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Micro-finance banks lack proper understanding of concept, best practice , CBN

By Oscarline Onwuemenyi
The Central Bank of Nigeria (CBN) has said that it is in the process of reviewing the licenses of some micro-finance banks in the country, citing a complete lack of understanding of the ideal and the methods for operating such banks.

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The Deputy Governor in charge of Financial Sector Stability, CBN, Dr. Kingsley Muoghalu, stated this on Tuesday at the maiden Micro-finance Certification Training Programme of Operators of Micro-finance banks, organised by the CBN in conjunction with the Nigeria Deposit Insurance Corporation (NDIC) and the Small and Medium Enterprises Development Agency of Nigeria (SMEDAN), in Abuja.

According to him, the reason for the collapse of  some micro-finance institutions in the country was attributable to poor corporate governance, non-adherence to best practice and ownership problems.

Muoghalu said, “In the course of on-site and off-site supervision of the micro-finance banks, so many issues bordering on corporate governance, adherence to best practice and ownership problems were identified.

“In addition, the banks had performed poorly due to lack of proper understanding of the micro-finance concept, method and best practice, and lack of proper orientation on how to deliver micro-finance services.” Other challenges faced by micro-finance bank operators, according to Muoghalu, include poor understanding of the provisions of the guidelines of the micro-finance policy and regulatory framework, and high rate of non-performing director-related facilities.

“Some of the directors, our investigations have shown, have over-bearing influence on management staff, who themselves lack relevant skills and knowledge in various micro-finance lending models and operational service delivery models,” he stated.

Muoghalu further revealed that the micro-finance banks lost focus and became too ambitious, which led them to attempt to operate as universal banks. He also linked absence of approapriate internal capacity building strategy, poor risk management procedures and internal control measures as some reasons behind the failure of the banks.

“Some of these banks had huge cost outlay in the acquisition of fixed assets before attaining minimum scale and efficiency level required to breakeven and become profitable,” he added.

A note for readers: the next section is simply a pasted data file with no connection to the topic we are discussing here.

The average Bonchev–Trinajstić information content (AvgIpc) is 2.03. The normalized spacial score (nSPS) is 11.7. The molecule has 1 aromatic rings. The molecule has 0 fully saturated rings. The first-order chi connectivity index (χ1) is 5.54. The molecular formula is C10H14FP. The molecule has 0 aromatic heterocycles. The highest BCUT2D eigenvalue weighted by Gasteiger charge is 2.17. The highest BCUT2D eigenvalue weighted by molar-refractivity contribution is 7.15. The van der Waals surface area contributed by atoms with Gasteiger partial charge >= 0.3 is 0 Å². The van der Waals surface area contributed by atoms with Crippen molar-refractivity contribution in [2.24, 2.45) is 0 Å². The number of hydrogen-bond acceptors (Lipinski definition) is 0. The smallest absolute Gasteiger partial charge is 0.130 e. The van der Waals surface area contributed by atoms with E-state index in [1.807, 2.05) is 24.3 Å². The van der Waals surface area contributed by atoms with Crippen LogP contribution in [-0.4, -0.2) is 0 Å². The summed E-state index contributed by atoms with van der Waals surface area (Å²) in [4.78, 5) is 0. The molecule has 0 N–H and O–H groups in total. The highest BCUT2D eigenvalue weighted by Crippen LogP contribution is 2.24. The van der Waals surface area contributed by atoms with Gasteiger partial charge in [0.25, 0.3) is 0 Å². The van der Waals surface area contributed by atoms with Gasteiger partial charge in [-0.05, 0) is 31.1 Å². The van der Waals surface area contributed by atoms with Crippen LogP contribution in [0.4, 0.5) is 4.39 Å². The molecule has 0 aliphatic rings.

He stated that the CBN had successfully organised an interim capacity building workshop for key management staff of the MFBs in September, 2008, and for non-executive directors in November of the same year.

“We had stated then that the interim workshop was a fore-runner of this comprehensive certification programme, which was initiated to create a pool of skilled manpower for the sub-sector,” he noted.

Meanwhile, the Director General of the Small and Medium Enterprises Development Agency of Nigeria (SMEDAN), Mr. Muhammad Nadada Umar, has stressed that the country would not be able to achieve the Millennium Development Goals (MDGs) and Vision 202020, unless the micro-finance sub-sector is strengthened and restructured.

According to him, “It goes without saying that micro-finance is the last hope of the low_income entrepreneurs and the economically active poor who cannot meet the lending conditions of the commercial institutions.”

He added that, “Micro-finance services are also an essential tool required by us if we achieve the MDGs and Vision 202020. Nigeria needs to make a success of our MFB system like other developing countries like India, Bangladesh and Latin American countries.”

Umar further noted that microfinance was very critical in achieving the mandate of SMEDAN because it is the lifeline of micro, small and medium enterprises (MSME) financing.

“Our financial sector is currently undergoing some restructuring and the government should be applauded for the numerous positive impacts of this exercise on the economy. The responsibility is now on all of us to restore the confidence of the masses, especially the MSMEs in the banking sector,” he added. He said the training gives the Agency an opportunity to solidify its contribution to the economic development process of the MSMEs.


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